A fresh start at a new job can mean more money, better benefits and maybe even a new job title. But while you are looking forward to your new job, it’s important to tie up any loose ends at your old one—particularly when it comes to your 401(k). Here are the four options for the assets you’ve accumulated in your previous employer’s workplace plan:
Option 1: Roll it over into an IRA
Rolling old 401(k) funds into an IRA is the best option for most people, says Ron Teasdale, Financial Advisor, SunTrust Investment Services, Inc., located in Miami. The reason: You still benefit from tax-deferred growth, while gaining more flexibility with your investments. “There are typically a lot more options when investing in an IRA,” explains Teasdale. “You can pretty much invest in anything you want.”
One note of caution: Have your 401(k) administrator send the funds directly to your IRA account—a process known as a direct rollover. If you have the funds sent to you first, you may face taxes and a 10 percent early withdrawal fee if you fail to follow IRS rules.
Option 2: Roll it over to your new 401(k)
Transferring assets from your old 401(k) to your new workplace account is a great option if your new plan offers investment options that meet your needs. Not all employers allow this option, however, so check with your plan administrator before you make any moves. The benefit of this approach: You’ll be consolidating your retirement savings in one account.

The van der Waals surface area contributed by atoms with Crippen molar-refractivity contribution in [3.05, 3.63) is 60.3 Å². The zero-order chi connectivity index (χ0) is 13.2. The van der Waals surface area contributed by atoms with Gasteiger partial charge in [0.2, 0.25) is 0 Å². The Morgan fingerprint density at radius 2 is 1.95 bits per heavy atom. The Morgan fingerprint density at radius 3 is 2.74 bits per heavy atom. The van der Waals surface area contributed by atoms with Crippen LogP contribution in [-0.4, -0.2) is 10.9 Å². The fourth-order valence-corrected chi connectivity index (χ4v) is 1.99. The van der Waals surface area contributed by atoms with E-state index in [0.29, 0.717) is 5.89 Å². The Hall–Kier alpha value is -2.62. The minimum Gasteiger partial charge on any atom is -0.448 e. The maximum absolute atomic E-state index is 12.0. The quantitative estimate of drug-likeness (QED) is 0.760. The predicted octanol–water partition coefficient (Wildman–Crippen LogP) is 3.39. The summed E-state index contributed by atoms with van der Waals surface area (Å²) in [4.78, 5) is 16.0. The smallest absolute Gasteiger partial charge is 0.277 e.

Option 3: Leave it where it is
If your old employer-sponsored plan offered better options and lower fees than your new one, you might consider leaving your assets where they are. This option is typically only available for accounts worth more than $5,000. Just remember that once you leave the company, it will be harder to keep up-to-date with how your plan is being managed. It may also be harder to keep track of your investments. “You might have duplication across different accounts and not realize it,” says Teasdeale. “The more you consolidate your investments, the easier it is to get a full picture of your diversification.”
Option 4: Withdraw it as cash
While it might be tempting to cash out your savings, doing so is almost always a terrible idea. You will have to pay taxes on the withdrawal, and face a 10 percent early withdrawal penalty if you’re under age 59 and a half—not to mention that the withdrawal may push you into a higher tax bracket. Worse yet: Once withdrawn, those funds no longer benefit from tax-deferred growth. “You want that money growing tax-deferred for as long as possible,” says Teasdale. “We’re living longer, so our retirement savings need to work harder.”
If at all possible, keep your savings working for you by choosing one of the first three options above. Then you can dive into your new job, confident that you’ve taken care of one of your most important assets.
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